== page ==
Knocking on heaven's door
Ken Livengood fell head over heels in love when he was in high school. His sweetheart, Myrna, was a Catholic. He, on the other hand, was raised with no religion.
To impress his girlfriend, he started attending Mass with her and her family, and eventually entered the Church. The two later got married outside of the Church.
But Livengood, who spoke to more than 100 people attending a workshop on door-to-door evangelization July 26 at the Cardinal Rigali Center, said that once he became a member of the Church, "I was done." Several years into their marriage, they received some unexpected visitors. Two religious sisters were going door to door in the area, with an invitation to become involved in the Church.
Livengood said he regrets the sisters "never saw the chain of events that followed." He was so moved by the visit that he returned to the Sacrament of Confession, the couple had their marriage blessed and the children were baptized. The Livengoods now attend Holy Trinity Parish in St. Ann.
"They planted the seed and others watered it," he said.
Today, Livengood is involved with door-to-door evangelization efforts at his parish. The following are points of advice from Livengood, adapted from a handout given to those who attended the July 26 workshop. The workshop was sponsored by the archdiocesan Office of Laity and Family Life.
• Get support: It's critical to have the approval of your pastor. His prayers and support will be essential for a successful outcome. He also may have some ideas on how the program can best work in your parish.
• Volunteers: Looking for people to help? You may already have volunteers in your parish who are going door-to-door. Organizations such as the Legion of Mary and the St. Vincent de Paul Society have members who make frequent home visits. Other good examples to recruit members include the Knights of Columbus, a good source for volunteers who promote the faith, and a teen or youth ministry, a source of young Catholics who are "fired up about their faith," said Livengood. It's also recommended to work in teams of two or three. This is not only for safety reasons, but also, while one person is talking, the other can pray silently to Our Lady and the Holy Spirit to bless the visit. At the next house, switch roles.
• Get the lay of the land: Before setting out, check with your pastor to obtain a map of the parish boundaries. This will come in handy in planning where to visit. A suggestion might be to cover all of the east to west routes first and then focus on north to south routes.
• Handouts: Think about what kind of handouts you want to provide to those with whom you meet. A good example is a simple postcard, with the parish address, website and general information on one side, and an invitation from the pastor on the other side. The idea is to put something in the hands of those you meet, which will remind them of your church.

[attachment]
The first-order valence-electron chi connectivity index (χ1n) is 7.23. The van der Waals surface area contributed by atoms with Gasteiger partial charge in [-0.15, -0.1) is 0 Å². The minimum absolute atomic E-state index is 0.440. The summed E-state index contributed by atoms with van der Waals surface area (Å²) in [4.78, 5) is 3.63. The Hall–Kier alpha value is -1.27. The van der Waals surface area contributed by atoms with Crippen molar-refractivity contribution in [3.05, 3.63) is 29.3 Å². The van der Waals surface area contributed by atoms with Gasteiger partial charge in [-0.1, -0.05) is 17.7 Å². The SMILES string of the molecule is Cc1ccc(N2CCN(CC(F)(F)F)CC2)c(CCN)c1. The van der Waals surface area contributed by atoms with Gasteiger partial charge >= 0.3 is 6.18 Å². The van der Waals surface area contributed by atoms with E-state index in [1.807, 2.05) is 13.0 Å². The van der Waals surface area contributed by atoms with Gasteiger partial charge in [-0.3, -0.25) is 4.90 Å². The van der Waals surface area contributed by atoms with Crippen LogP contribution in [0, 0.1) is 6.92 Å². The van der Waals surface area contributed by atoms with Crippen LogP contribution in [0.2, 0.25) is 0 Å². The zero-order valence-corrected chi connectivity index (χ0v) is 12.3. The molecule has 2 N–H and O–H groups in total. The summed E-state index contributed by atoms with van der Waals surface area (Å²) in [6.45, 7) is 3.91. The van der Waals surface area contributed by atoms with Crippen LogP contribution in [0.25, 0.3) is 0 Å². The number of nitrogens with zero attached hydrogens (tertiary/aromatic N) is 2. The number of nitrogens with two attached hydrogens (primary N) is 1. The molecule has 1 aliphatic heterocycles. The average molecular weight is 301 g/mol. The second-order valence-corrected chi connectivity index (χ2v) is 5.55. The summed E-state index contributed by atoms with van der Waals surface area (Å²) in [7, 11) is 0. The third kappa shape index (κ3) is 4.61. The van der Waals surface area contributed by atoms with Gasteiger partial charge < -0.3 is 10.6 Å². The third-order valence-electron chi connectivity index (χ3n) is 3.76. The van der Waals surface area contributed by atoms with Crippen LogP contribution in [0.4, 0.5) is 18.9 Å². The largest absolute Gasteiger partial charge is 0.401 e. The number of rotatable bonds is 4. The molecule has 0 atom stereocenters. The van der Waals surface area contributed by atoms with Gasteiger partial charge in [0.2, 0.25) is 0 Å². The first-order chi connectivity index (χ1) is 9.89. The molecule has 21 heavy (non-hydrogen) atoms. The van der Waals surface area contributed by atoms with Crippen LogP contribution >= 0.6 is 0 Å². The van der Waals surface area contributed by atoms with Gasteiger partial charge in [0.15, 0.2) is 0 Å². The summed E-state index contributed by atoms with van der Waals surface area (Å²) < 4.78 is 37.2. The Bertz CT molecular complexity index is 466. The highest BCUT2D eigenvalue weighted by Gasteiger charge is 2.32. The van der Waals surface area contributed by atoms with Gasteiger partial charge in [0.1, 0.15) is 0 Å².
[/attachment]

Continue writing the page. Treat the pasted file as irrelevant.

• Prayer: No one will be able to reach others' hearts unless we reach out to God in prayer. It's important to pray before going out on a mission that the Holy Spirit will bless you and the people you will meet. When returning, be sure to offer a prayer of thanksgiving for the opportunity to serve God and His people. "Without prayer, you might as well stay home," said Livengood. "God has called every one of us to share His Gospel. He will never leave you unequipped." It's also recommended to ask each person you meet if they are in need of prayer. If they answer, "yes,", then offer to pray for them.
• Invitation, Not Confrontation: When speaking to people, ask if they have a church that they attend. Many people you will meet might be unchurched, or perhaps were attending a church but aren't going anywhere right now. This is a great opportunity to extend an invitation. An invitation should be personal and share the impact your faith has had on you and your family.
Those who are of different faiths who are attending different churches might be happy and are not looking to go elsewhere. Express gratitude to God they are actively seeking Him and offer an invitation to visit your parish. Let them know they are always welcome and remember to ask if they are in need of prayer. Keep the message positive and rely upon God's charity.
• Answer questions: Sometimes people will have questions about the Catholic Church. It's always good to answer honest questions and have productive discussions about faith. If you don't have an answer for a question, be honest and let them know you will find out and let them know. Remember that arguing about religion never ends well. If someone has a negative reaction upon hearing you are Catholic, politely wish them well and move on to the next home.
• Following up: Most people do not want us knocking on their doors week in and week out. If you're working your way systematically through out parish boundaries, then it might be a long time before you're in the neighborhood again. However, if you do sense that someone is open to coming to your church, then ask if it is OK to visit them again sometime in the future. It's also good to let parishioners know that a door-to-door evangelization mission is occurring. This is a good opportunity to remind them if they see someone new to greet them.
• Overcoming nervousness: One of the biggest obstacles to going door-to-door is being nervous about sharing our faith with strangers. Suggestions for overcoming this include role-playing, limiting your time out to no more than an hour or so ("I don't want anyone to get burned out," said Livengood.), share stories of previous positive meetings, and remind people to relax and just be themselves. It's good to remember that the majority of people we meet who may not be interested in talking with us will politely say so.
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